Veggie Tales

June 25, 2009

csabox_120x120Everywhere you read, the experts agree: eat more vegetables. The more colors you can eat daily, the better. One way I’ve found to bring an amazing variety of fresh, organic vegetables into our routine is by joining a CSA. What’s a CSA? It stands for Community Supported Agriculture, and there’s probably one near you. These groups essentially allow you to support a farm, and reap the fruits of the farmer’s labor. You pay a price up front, and you share in the bounty of the harvest. In the cities, they usually pick the food, load it onto a truck and deliver it to a central distribution place once every week.

We joined the West Village CSA for the first time this year, and we love it.  The season runs from early June to Thanksgiving, and the food is in season and freshly picked, meaning it tastes better than what you buy in the market. So far we’ve gotten things like spinach, kale, swiss chard, bok choy, sage, oregano, chives, red leaf lettuce, butter lettuce, arugula, radishes, summer squash and napa cabbage. We’ve gotten some items I had never cooked before, like garlic scapes, escarole and mizuna. It has forced me to seek out new recipes and think about how I can incorporate these items into the week’s menus. (Last night I made a delicious Chinese Chicken Salad with the napa cabbage; tonight was escarole and white bean soup.) We somehow feel healthier and I feel proud that it has expanded my culinary horizons.

So how can you get in on the action? First, find a CSA near you. This site can help you: localharvest.org. Don’t get turned off if there is a waitlist. I thought about joining this year in February, but the West Village CSA was full. I put my name on the waitlist, and at the end of May I got a call telling me there was a spot open if I wanted it.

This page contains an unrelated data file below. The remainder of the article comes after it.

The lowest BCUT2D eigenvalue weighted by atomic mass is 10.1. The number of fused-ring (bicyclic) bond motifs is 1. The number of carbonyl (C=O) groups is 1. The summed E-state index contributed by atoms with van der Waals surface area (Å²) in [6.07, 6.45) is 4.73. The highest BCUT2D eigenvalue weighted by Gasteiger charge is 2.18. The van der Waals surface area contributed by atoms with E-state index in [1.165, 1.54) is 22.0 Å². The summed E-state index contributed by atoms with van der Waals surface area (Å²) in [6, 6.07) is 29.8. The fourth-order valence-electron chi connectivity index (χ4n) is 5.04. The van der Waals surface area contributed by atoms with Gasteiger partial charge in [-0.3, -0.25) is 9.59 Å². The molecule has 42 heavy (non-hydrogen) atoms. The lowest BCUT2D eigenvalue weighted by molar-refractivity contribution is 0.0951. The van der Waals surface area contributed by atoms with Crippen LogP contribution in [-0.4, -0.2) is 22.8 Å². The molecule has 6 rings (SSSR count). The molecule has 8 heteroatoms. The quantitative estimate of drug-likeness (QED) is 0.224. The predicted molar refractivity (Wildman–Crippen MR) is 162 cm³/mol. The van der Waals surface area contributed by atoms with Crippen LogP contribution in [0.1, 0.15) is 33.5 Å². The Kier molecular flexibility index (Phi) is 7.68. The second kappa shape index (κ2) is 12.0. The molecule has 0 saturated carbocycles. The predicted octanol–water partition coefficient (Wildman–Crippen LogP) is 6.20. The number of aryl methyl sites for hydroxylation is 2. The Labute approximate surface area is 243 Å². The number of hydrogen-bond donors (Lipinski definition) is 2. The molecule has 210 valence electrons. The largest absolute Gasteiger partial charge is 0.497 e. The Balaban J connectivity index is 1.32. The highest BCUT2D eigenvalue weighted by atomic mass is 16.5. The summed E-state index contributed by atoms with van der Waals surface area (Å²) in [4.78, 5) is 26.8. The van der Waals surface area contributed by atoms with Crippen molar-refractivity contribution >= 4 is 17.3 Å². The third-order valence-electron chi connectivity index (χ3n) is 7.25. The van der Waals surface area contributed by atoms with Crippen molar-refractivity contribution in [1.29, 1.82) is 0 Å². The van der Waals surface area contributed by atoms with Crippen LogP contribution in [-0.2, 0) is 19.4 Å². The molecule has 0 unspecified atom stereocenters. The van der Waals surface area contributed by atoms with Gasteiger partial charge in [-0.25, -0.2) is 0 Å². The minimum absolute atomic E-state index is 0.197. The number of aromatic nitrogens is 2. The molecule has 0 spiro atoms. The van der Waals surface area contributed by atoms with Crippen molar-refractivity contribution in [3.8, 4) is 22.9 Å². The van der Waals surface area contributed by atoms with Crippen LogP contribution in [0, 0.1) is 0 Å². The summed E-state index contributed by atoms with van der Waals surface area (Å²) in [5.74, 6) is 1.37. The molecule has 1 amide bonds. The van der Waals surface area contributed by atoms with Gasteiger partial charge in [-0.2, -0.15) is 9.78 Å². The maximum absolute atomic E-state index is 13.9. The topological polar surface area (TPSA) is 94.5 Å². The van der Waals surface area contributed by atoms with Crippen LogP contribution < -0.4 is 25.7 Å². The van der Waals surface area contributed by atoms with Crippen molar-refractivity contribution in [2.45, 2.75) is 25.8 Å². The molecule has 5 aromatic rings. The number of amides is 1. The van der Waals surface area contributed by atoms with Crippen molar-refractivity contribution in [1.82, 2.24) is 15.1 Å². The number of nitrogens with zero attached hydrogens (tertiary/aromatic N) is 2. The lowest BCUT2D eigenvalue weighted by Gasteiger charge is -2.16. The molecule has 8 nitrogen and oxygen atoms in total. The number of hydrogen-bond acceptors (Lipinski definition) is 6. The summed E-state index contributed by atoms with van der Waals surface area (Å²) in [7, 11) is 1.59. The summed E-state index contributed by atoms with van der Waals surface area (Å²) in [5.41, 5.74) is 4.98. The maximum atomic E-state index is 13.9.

A few things to remember:

— It’s a lot of vegetables, so if you’re single or a smaller family, you may want to find someone to split the share with. And it’s there every week even if you’re not, so you’ll need to get someone to pick up your share on the weeks you’re away.

— Most CSAs require members to work a certain amount of hours for the season. (For ours it’s six.) This usually means helping with the distribution.

— As Austin would say, you get what you get and you don’t get upset. There’s no choosing. Ours does have a swap table where people trade items, or you can gift things you won’t use to grateful friends and family.

— Most CSAs offer fruit shares as well. These usually start later in the summer. I didn’t sign up this year because I wanted to try it out with the vegetables and see how we liked it. But I think I will add the fruit share next year. Ours offers a coffee share as well.

I did the math and it comes out to about $19 a week. If I had to buy what I get at Whole Foods, it would definitely be over $30, so it’s definitely cost effective. If you aspire to buy locally, if you want to support small farmers, and if you’ve committed to eating more veggies, a CSA is for you!

Good Day Governor!

This South Carolina governor story gets stranger and stranger. And something tells me that there are weirder things to come. When he was standing at the press conference and he just kept going on and on, I was like, “Get the hook and save him from himself!” I really have to shake my head when these sanctimonious, holier-than-thou politicians (and there have been a lot of them) do something stupid to reveal how mortal they are. People in glass houses…

Gallic Treats

Last week Ken and I tried Bar Breton, a casual French restaurant in the Flatiron. It was good and the waitstaff was very friendly, particularly the bus boy who was by far the best bus boy ever. (I know that’s a weird thing to say but the guy was so on it and persistent in making sure we had a nice meal. We both commented on his efforts.) A highlight of the menu is the galettes, which are essentially buckwheat crepes filled with all kinds of delicious things. We had one filled with crabmeat as an appetizer. Ken had mussels and I had salmon and there was a hot fudge sundae for dessert. Very satisfying! (254 Fifth Avenue between 28th and 29th Streets)

Etc.

My parents were here today taking care of the kids because our nanny needed the day off. They took the kids to the Shake Shack for lunch and they had a milkshake, and then they both had birthday parties this afternoon so they had cake, ice cream and assorted other treats. They are definitely not used to all the sugar and I think they were wired tonight! We finally got them to sleep.

The streak continues with the rain. What I find most annoying is the weather turns so quickly. You think it’s going to be nice and then — bam! — the rain starts falling. Or it seemed really hot and humid and now I am sitting by an open window and it feels chilly. This is what makes everyone sick.

Wouldn’t it be awesome if all significant others knew how to give amazing foot massages on command?

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